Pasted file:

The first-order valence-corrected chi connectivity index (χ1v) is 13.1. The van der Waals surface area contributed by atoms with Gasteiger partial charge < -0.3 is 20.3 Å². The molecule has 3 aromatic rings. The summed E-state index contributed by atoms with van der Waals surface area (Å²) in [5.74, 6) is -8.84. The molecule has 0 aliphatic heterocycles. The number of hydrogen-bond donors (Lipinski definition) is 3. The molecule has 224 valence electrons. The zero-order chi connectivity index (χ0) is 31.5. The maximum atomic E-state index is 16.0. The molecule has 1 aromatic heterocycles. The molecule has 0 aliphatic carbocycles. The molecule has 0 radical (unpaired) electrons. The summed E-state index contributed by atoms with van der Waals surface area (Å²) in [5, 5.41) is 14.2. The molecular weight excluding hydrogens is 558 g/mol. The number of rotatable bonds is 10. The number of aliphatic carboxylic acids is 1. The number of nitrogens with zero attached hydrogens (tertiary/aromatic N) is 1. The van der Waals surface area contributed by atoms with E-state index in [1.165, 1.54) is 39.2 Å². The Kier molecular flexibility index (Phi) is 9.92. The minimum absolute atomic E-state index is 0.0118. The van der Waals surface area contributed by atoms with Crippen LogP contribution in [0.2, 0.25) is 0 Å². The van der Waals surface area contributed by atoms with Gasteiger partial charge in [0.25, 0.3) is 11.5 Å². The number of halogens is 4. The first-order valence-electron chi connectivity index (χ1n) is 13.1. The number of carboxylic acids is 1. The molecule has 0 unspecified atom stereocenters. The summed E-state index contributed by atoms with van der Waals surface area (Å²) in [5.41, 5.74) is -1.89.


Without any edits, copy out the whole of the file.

The first-order valence-corrected chi connectivity index (χ1v) is 13.1. The van der Waals surface area contributed by atoms with Gasteiger partial charge < -0.3 is 20.3 Å². The molecule has 3 aromatic rings. The summed E-state index contributed by atoms with van der Waals surface area (Å²) in [5.74, 6) is -8.84. The molecule has 0 aliphatic heterocycles. The number of hydrogen-bond donors (Lipinski definition) is 3. The molecule has 224 valence electrons. The zero-order chi connectivity index (χ0) is 31.5. The maximum atomic E-state index is 16.0. The molecule has 1 aromatic heterocycles. The molecule has 0 aliphatic carbocycles. The molecule has 0 radical (unpaired) electrons. The summed E-state index contributed by atoms with van der Waals surface area (Å²) in [5, 5.41) is 14.2. The molecular weight excluding hydrogens is 558 g/mol. The number of rotatable bonds is 10. The number of aliphatic carboxylic acids is 1. The number of nitrogens with zero attached hydrogens (tertiary/aromatic N) is 1. The van der Waals surface area contributed by atoms with E-state index in [1.165, 1.54) is 39.2 Å². The Kier molecular flexibility index (Phi) is 9.92. The minimum absolute atomic E-state index is 0.0118. The van der Waals surface area contributed by atoms with Crippen LogP contribution in [0.2, 0.25) is 0 Å². The van der Waals surface area contributed by atoms with Gasteiger partial charge in [0.25, 0.3) is 11.5 Å². The number of halogens is 4. The first-order valence-electron chi connectivity index (χ1n) is 13.1. The number of carboxylic acids is 1. The molecule has 0 unspecified atom stereocenters. The summed E-state index contributed by atoms with van der Waals surface area (Å²) in [5.41, 5.74) is -1.89.